It’s time for the distinguished members of the Republican Party to publicly put their country over their politics. (That’s you, Colin Powell, Henry Kissinger and James Baker III.) It’s time (Arlen Specter, Sandra Day O’Connor and Olympia Snowe) to say aloud what you no doubt whisper in privacy: that the selection of Sarah Palin as McCain’s vice-presidential nominee is a dangerous and unacceptable choice.
Don’t be fooled by how unexpectedly well Palin did in the vice-presidential debate. She remains the limited woman she was before being exhaustively prepped for this final exam. No matter how quick a study she is, she simply doesn’t possess the informed broad perspective or grasp of details she would need if–worst-case scenario–she became president. John McCain should be urged by his fellow Republicans to remove her as soon as possible from his ticket.
Students of history often ask how it happens again and again, that good men and good women keep silent when they should have spoken. The answer is sometimes ignorance, fear or personal ambition and sometimes simply yay-team loyalty. But surely (Arnold Schwarzenegger, Christine Todd Whitman, Chuck Hagel) you are smart enough, safe enough and successful enough to declare for the world to hear that McCain needs to divest himself of a choice that’s beyond the pale and beyond Palin.
Perhaps you could start by conceding (Richard Thornburgh, Richard Lugar, John Warner) that Palin is energetic, attractive and personable, plus competent enough–and this does take competence–to be governor of a small state while raising five kids. She also shows great flair when she delivers a speech prepared by the best in the business, full of shrewd zingers and noble sentiments. In her debate with Joe Biden she revealed an impressive capacity to memorize her talking points and then–with poise and confidence–to repeat them. What wasn’t revealed, because the format didn’t accommodate probing follow-up questions, was the depth of her knowledge–or the lack thereof.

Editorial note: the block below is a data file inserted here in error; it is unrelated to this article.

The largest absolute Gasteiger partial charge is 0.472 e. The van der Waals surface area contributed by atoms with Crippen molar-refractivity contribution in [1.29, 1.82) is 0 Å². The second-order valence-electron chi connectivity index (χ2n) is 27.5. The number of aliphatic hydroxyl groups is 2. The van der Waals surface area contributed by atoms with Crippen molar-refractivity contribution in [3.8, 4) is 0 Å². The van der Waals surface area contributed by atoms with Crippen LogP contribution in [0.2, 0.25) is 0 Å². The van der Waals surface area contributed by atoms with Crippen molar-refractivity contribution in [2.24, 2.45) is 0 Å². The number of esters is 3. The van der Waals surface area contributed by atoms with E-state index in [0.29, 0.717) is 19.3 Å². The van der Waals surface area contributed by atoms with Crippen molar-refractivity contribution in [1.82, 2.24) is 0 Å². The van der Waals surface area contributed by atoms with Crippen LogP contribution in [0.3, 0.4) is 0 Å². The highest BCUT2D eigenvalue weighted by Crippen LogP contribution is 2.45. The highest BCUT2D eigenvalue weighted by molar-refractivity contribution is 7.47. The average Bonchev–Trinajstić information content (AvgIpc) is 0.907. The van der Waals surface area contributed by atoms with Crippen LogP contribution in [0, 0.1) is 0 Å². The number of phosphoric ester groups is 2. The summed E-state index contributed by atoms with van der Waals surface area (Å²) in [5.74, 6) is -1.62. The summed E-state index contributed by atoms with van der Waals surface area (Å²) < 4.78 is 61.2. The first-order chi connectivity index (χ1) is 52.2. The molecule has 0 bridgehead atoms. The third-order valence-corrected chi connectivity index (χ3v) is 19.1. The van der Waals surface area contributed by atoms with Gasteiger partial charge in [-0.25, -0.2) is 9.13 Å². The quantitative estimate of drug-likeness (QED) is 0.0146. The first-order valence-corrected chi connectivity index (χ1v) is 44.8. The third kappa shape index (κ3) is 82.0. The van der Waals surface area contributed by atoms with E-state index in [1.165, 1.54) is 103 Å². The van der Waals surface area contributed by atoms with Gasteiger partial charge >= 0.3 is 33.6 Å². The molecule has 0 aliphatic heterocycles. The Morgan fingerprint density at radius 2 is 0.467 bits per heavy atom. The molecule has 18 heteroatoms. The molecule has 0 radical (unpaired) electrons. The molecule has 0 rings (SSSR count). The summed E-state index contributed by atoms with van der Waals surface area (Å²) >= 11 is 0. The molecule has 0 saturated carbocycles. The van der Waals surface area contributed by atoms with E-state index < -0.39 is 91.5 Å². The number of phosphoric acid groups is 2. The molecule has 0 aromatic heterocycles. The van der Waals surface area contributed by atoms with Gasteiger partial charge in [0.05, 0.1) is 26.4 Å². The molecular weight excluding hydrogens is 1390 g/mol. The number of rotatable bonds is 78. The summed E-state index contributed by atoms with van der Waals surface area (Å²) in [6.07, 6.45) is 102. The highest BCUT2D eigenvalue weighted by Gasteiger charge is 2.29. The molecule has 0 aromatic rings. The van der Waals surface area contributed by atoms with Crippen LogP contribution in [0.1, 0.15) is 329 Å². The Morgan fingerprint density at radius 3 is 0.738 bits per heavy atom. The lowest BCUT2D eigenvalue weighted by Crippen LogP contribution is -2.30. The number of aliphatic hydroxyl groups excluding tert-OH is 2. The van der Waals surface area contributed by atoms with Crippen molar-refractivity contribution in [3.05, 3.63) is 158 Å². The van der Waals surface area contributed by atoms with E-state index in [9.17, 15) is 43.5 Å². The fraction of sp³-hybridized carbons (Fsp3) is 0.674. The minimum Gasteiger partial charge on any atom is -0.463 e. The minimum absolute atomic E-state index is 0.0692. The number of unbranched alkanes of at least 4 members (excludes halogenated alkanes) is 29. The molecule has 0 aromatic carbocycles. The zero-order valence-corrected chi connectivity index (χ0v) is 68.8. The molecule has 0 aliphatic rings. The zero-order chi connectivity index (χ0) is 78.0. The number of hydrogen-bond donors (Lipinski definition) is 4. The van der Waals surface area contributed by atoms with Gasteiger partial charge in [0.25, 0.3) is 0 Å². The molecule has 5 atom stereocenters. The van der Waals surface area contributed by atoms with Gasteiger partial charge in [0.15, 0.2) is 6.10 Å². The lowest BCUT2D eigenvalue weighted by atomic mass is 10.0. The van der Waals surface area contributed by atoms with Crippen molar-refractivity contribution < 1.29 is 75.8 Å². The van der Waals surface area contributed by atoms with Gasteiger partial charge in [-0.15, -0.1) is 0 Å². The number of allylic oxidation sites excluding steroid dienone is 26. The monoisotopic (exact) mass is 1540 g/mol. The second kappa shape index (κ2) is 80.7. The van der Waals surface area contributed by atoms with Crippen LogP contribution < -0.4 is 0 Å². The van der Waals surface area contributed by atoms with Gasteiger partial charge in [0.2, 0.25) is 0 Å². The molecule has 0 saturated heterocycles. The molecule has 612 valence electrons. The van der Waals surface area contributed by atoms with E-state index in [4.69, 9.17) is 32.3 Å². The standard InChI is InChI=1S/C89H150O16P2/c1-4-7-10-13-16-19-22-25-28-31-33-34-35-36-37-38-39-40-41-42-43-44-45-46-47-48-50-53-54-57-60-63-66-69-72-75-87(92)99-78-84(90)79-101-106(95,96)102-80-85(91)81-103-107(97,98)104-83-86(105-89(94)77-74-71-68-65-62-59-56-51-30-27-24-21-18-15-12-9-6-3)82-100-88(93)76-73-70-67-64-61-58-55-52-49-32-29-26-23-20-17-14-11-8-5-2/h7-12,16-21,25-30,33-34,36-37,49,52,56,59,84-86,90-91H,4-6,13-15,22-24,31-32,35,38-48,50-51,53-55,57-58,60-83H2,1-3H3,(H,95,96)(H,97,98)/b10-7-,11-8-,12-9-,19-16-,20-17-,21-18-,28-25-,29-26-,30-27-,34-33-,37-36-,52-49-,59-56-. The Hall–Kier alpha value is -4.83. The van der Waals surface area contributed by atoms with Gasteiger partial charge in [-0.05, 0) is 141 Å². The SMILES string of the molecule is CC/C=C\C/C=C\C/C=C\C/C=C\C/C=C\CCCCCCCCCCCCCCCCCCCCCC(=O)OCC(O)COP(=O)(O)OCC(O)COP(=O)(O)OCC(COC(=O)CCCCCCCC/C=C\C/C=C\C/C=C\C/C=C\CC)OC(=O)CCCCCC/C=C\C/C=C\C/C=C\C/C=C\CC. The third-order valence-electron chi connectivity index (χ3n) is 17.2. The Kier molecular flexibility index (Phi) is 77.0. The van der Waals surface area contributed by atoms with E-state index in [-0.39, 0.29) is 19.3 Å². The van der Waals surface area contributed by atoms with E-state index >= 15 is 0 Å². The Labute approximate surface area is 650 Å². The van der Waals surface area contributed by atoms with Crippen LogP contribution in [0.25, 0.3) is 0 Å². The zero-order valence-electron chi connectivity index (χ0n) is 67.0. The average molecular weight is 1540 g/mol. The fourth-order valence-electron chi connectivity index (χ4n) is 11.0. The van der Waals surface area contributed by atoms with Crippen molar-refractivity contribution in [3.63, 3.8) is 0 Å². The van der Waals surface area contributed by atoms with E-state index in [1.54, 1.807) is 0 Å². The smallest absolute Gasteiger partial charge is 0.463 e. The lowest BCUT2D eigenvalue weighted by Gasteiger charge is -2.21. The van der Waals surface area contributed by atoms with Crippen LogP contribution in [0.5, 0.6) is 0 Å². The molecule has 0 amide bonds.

Palin’s confused and often incoherent one-on-ones with Katie Couric have already demonstrated her distressing limitations when she tries to wrestle, unscripted, with serious matters.
So praise her tirelessness in pulling who-knows-how-many all-nighters to prepare herself for the demanding debate. Praise her short-term memory, her hockey-mom folksiness, her performance skills. Praise her talent for answering only the questions she wants to answer. And maybe even praise, if you must, her wish to broaden the powers of the vice president.
But don’t forget what you know to be true about Palin.
For all of you certainly know that Palin has little grasp, or none, of the complex, compelling issues of our day. You’ve all heard enough to recognize that while her expert handlers can cram her with information on foreign policy, healthcare and the economy, these chunks of information seem to float around in her head utterly unanchored by any context or historical understanding.
You know that she is unequipped to be one melanoma away from the presidency. Isn’t it your moral obligation (George Shultz, George Pataki, George H.W. Bush) to speak out now?